In our article, we identified two major steps groundwater agencies can take to minimize legal risks, which we realize are easier said than done. First, agencies should allocate groundwater consistent with the principles of water rights, and consider using a hybrid model to divide the groundwater pie to best address all needs. Second, agencies should encourage and facilitate negotiations to achieve consensus and reduce potential opponents.

Groundwater sustainability agencies across the state have considered at least four ways to divide groundwater: by gross acreage of land; net irrigated acreage of land (whether irrigated by groundwater or surface water); historic or current pumping levels; and some hybrid of these approaches that also considers other broad economic or equity principles.

Our article concludes any model based on a single factor has legal vulnerabilities and is more likely to create aggrieved landowners disadvantaged by the one-factor approach.

Instead, a hybrid allocation model that integrates multiple factors and reflects relevant legal principles is a stronger solution that more likely aligns with the common law and provides a framework for negotiations. Potential factors include historic pumping, investments in groundwater irrigation, reliance on groundwater, water conservation efforts and impact on sustainability.

When deciding how to divide limited groundwater supplies among users, groundwater agencies are required by SGMA to consider the beneficial uses of wetlands, streamflow and other groundwater-dependent ecosystems, as well as disadvantaged communities that often depend on declining or contaminated aquifers. This is the first time California law explicitly requires local groundwater agencies to achieve sustainability while considering ecosystems and disadvantaged communities, but there is very limited legal guidance on addressing these needs.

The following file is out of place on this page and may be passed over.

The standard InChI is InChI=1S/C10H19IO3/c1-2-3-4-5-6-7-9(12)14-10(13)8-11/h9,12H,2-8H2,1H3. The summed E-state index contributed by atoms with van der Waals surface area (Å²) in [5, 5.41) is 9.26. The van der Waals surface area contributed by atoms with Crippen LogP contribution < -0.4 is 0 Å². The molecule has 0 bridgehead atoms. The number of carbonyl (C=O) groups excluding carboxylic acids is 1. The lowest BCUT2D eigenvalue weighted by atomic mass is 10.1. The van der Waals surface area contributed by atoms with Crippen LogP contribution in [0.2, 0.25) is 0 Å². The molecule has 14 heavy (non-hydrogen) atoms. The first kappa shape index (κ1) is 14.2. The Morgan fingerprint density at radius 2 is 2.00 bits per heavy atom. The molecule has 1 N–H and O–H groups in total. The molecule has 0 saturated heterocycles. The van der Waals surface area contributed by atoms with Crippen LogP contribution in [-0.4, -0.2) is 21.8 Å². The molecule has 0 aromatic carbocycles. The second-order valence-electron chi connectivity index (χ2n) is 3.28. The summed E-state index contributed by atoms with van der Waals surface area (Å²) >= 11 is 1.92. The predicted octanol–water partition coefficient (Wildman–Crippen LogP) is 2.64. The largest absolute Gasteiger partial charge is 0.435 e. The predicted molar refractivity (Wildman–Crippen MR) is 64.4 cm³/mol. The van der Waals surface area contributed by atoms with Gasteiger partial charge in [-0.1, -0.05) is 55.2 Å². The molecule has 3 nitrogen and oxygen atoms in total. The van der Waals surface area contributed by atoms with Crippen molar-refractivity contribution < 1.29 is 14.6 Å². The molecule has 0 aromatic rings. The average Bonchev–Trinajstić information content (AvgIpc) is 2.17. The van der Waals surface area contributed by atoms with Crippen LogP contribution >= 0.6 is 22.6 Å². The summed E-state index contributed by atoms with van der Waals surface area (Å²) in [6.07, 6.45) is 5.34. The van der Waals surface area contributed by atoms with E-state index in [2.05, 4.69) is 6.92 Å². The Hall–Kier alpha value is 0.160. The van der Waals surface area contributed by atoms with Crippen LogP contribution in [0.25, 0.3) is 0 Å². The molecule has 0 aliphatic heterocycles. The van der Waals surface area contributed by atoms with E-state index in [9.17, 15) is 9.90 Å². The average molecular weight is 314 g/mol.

The Mojave Basin adjudication provides some guidance, by setting groundwater level standards along the Mojave River to meet the water needs of endangered and other species and riparian habitat. When groundwater level standards are not met, mitigation such as purchasing water, constructing wells or completing projects proposed by the California Department of Fish and Wildlife is required.

Another case, the Main San Gabriel adjudication, allows a watermaster to set water flow levels through local agreements.

California became the first state to legislatively recognize the human right to water through a law signed in 2012. To help ensure the human right to water, groundwater agencies can evaluate projects that protect shallow wells serving disadvantages communities, including connecting to suppliers with deeper wells or even deepening wells where appropriate.

Given all the competing groundwater uses and needs, it’s crucial that agencies encourage and facilitate broad dialogue across stakeholder groups to explore opportunities for compromise and consensus to minimize legal challenges. If disputes go to court, such efforts may reduce the number of opposing parties and contested issues, expediting the process and strengthening the groundwater agency’s legal position.

The vast majority of water users and their lawyers know that water litigation is expensive, lengthy and can have uncertain outcomes. State lawmakers passed legislation to streamline adjudication actions and ensure basins continue implementing their sustainability plans during litigation.

These new rules recognize that making our groundwater supplies sustainable is too important to our state’s future to be sidetracked by decades-long courtroom battles. 